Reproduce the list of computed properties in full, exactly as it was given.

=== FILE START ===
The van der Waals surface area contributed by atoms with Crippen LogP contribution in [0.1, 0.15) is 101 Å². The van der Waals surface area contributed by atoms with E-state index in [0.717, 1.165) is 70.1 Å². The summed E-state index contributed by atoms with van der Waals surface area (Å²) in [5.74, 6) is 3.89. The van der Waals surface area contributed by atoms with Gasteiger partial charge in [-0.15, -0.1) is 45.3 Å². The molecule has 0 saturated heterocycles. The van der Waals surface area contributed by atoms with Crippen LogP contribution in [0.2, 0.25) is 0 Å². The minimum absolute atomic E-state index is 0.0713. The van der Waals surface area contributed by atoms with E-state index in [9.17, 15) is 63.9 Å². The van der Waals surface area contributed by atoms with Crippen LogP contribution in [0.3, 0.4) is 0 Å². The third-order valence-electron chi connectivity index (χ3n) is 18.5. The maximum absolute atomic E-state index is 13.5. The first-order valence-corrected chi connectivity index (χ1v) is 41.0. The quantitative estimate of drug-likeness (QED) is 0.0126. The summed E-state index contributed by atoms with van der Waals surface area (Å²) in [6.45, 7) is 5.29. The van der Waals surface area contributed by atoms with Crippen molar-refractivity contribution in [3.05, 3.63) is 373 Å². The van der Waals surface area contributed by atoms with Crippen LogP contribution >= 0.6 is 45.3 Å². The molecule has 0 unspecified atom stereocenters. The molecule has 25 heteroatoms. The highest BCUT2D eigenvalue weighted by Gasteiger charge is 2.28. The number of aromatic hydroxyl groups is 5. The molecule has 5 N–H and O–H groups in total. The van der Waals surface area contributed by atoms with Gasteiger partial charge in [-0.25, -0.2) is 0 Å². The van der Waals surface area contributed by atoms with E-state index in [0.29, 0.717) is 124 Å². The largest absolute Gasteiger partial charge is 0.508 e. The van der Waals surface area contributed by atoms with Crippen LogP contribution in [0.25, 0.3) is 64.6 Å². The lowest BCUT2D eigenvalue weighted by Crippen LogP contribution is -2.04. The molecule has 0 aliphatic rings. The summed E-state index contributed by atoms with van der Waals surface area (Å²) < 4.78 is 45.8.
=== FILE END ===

The van der Waals surface area contributed by atoms with Crippen LogP contribution in [0.1, 0.15) is 101 Å². The van der Waals surface area contributed by atoms with E-state index in [0.717, 1.165) is 70.1 Å². The summed E-state index contributed by atoms with van der Waals surface area (Å²) in [5.74, 6) is 3.89. The van der Waals surface area contributed by atoms with Gasteiger partial charge in [-0.15, -0.1) is 45.3 Å². The molecule has 0 saturated heterocycles. The van der Waals surface area contributed by atoms with Crippen LogP contribution in [0.2, 0.25) is 0 Å². The minimum absolute atomic E-state index is 0.0713. The van der Waals surface area contributed by atoms with E-state index in [9.17, 15) is 63.9 Å². The van der Waals surface area contributed by atoms with Crippen LogP contribution in [0.3, 0.4) is 0 Å². The third-order valence-electron chi connectivity index (χ3n) is 18.5. The maximum absolute atomic E-state index is 13.5. The first-order valence-corrected chi connectivity index (χ1v) is 41.0. The quantitative estimate of drug-likeness (QED) is 0.0126. The summed E-state index contributed by atoms with van der Waals surface area (Å²) in [6.45, 7) is 5.29. The van der Waals surface area contributed by atoms with Crippen molar-refractivity contribution in [3.05, 3.63) is 373 Å². The van der Waals surface area contributed by atoms with Crippen LogP contribution >= 0.6 is 45.3 Å². The molecule has 0 unspecified atom stereocenters. The molecule has 25 heteroatoms. The highest BCUT2D eigenvalue weighted by Gasteiger charge is 2.28. The number of aromatic hydroxyl groups is 5. The molecule has 5 N–H and O–H groups in total. The van der Waals surface area contributed by atoms with Gasteiger partial charge in [-0.25, -0.2) is 0 Å². The van der Waals surface area contributed by atoms with E-state index in [0.29, 0.717) is 124 Å². The largest absolute Gasteiger partial charge is 0.508 e. The van der Waals surface area contributed by atoms with Crippen LogP contribution in [0.25, 0.3) is 64.6 Å². The lowest BCUT2D eigenvalue weighted by Crippen LogP contribution is -2.04. The molecule has 0 aliphatic rings. The summed E-state index contributed by atoms with van der Waals surface area (Å²) < 4.78 is 45.8.